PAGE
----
Booz Allen’s work for the federal government and its military organizations continued in peacetime, and, in 1947, the firm received an Air Force contract to conduct the government’s original production management study on guided missiles. Between 1949 and 1955, Booz Allen landed nearly two dozen of these so-called Wright Field assignments, which included a study of Air Force contractors’ missile production capabilities.
Booz Allen entered the 1950s as one of only a few management consultant firms in the United States. During the early 1950s, the firm continued to build on its traditional midwestern manufacturing client base, which grew to include Maytag, Parker Pen, Johnson Wax, and Cessna, a small-airplane manufacturer. In 1951, Edwin G. Booz died, leaving behind a pioneering company on the verge of international expansion and diversification.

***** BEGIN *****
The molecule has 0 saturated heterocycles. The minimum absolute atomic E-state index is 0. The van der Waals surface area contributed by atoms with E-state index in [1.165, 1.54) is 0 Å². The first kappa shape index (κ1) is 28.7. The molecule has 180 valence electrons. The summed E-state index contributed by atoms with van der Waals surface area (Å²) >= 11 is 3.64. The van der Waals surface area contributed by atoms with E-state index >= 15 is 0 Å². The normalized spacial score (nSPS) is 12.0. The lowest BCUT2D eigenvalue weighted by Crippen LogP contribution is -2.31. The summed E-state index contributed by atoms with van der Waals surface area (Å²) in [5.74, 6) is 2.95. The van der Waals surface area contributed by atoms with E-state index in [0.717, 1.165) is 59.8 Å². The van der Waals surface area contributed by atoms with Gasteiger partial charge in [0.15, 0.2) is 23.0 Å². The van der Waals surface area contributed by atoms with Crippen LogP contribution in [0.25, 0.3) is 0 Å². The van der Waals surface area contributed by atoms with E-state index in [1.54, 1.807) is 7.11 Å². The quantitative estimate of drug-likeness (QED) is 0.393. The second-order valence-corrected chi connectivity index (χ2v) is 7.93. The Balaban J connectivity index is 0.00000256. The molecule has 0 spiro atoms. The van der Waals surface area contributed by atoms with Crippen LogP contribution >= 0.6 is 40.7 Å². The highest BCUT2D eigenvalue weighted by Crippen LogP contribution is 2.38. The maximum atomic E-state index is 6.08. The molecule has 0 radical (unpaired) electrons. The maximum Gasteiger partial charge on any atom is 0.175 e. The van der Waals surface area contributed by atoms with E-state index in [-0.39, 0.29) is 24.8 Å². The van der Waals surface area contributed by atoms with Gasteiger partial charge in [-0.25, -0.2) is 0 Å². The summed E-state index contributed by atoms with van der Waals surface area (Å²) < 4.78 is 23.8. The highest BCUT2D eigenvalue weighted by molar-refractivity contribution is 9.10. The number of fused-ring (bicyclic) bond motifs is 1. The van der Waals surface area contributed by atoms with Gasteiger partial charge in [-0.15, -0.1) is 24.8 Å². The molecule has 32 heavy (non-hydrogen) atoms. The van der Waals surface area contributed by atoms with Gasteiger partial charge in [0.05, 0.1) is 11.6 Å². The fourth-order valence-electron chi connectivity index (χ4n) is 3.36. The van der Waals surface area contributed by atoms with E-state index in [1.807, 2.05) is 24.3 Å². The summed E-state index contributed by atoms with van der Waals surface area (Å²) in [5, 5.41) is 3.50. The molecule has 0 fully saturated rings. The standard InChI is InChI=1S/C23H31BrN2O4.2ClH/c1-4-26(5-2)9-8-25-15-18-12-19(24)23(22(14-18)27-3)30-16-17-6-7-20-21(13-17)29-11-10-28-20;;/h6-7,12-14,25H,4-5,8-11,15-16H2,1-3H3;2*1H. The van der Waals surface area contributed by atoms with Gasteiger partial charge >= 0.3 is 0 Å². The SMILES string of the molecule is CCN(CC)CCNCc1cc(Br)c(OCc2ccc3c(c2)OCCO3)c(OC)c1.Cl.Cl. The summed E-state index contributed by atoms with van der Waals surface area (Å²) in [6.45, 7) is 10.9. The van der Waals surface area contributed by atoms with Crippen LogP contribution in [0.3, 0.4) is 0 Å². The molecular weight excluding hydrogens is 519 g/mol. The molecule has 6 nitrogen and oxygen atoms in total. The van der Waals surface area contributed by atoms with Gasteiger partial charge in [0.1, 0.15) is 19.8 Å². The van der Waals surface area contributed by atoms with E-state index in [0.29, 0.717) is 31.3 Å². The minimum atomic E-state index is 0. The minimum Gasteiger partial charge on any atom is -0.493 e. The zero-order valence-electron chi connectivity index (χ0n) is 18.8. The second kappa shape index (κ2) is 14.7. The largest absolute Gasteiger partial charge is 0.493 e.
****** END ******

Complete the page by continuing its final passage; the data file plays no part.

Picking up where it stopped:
In 1953, Booz Allen landed its first international contract, an assignment to study and help reorganize land-ownership records for the newly established Philippine government. About the same time, the firm began helping reorganize the government of Egypt’s customs operations and a government-owned Egyptian textile manufacturer. By the mid-1950s, Booz Allen had created an international subsidiary and moved into Italy to conduct studies of a nationalized steel company and state-owned oil company.